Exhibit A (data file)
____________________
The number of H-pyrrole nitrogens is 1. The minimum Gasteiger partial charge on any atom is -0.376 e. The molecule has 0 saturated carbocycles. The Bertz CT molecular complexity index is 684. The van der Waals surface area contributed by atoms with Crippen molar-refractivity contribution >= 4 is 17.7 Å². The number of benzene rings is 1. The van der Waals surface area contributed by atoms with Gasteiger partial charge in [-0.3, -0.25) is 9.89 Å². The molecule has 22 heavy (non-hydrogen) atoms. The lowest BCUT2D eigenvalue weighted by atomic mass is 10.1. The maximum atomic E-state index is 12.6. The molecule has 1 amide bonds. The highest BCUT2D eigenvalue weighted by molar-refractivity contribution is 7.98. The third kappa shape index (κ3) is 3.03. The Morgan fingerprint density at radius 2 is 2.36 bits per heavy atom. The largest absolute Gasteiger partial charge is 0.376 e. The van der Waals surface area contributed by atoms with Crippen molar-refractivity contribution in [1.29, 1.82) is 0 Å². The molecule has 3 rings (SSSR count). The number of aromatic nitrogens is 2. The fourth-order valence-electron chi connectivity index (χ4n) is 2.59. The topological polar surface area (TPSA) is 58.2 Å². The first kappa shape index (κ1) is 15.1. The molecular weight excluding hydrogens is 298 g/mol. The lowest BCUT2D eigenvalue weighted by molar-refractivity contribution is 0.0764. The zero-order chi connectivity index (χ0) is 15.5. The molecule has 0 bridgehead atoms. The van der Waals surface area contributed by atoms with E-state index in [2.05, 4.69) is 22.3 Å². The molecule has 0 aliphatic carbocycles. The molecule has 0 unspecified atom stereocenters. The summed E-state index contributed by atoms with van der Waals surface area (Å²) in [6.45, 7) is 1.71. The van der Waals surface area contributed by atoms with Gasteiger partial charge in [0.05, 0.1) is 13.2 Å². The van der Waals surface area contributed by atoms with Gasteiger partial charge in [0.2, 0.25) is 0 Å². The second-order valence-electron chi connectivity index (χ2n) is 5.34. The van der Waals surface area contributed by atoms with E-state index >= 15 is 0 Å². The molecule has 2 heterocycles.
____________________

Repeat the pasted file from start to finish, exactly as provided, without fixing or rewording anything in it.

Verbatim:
The number of H-pyrrole nitrogens is 1. The minimum Gasteiger partial charge on any atom is -0.376 e. The molecule has 0 saturated carbocycles. The Bertz CT molecular complexity index is 684. The van der Waals surface area contributed by atoms with Crippen molar-refractivity contribution >= 4 is 17.7 Å². The number of benzene rings is 1. The van der Waals surface area contributed by atoms with Gasteiger partial charge in [-0.3, -0.25) is 9.89 Å². The molecule has 22 heavy (non-hydrogen) atoms. The lowest BCUT2D eigenvalue weighted by atomic mass is 10.1. The maximum atomic E-state index is 12.6. The molecule has 1 amide bonds. The highest BCUT2D eigenvalue weighted by molar-refractivity contribution is 7.98. The third kappa shape index (κ3) is 3.03. The Morgan fingerprint density at radius 2 is 2.36 bits per heavy atom. The largest absolute Gasteiger partial charge is 0.376 e. The van der Waals surface area contributed by atoms with Crippen molar-refractivity contribution in [1.29, 1.82) is 0 Å². The molecule has 3 rings (SSSR count). The number of aromatic nitrogens is 2. The fourth-order valence-electron chi connectivity index (χ4n) is 2.59. The topological polar surface area (TPSA) is 58.2 Å². The first kappa shape index (κ1) is 15.1. The molecular weight excluding hydrogens is 298 g/mol. The lowest BCUT2D eigenvalue weighted by molar-refractivity contribution is 0.0764. The zero-order chi connectivity index (χ0) is 15.5. The molecule has 0 bridgehead atoms. The van der Waals surface area contributed by atoms with E-state index in [2.05, 4.69) is 22.3 Å². The molecule has 0 aliphatic carbocycles. The molecule has 0 unspecified atom stereocenters. The summed E-state index contributed by atoms with van der Waals surface area (Å²) in [6.45, 7) is 1.71. The van der Waals surface area contributed by atoms with Gasteiger partial charge in [0.05, 0.1) is 13.2 Å². The van der Waals surface area contributed by atoms with Gasteiger partial charge in [0.2, 0.25) is 0 Å². The second-order valence-electron chi connectivity index (χ2n) is 5.34. The van der Waals surface area contributed by atoms with E-state index >= 15 is 0 Å². The molecule has 2 heterocycles.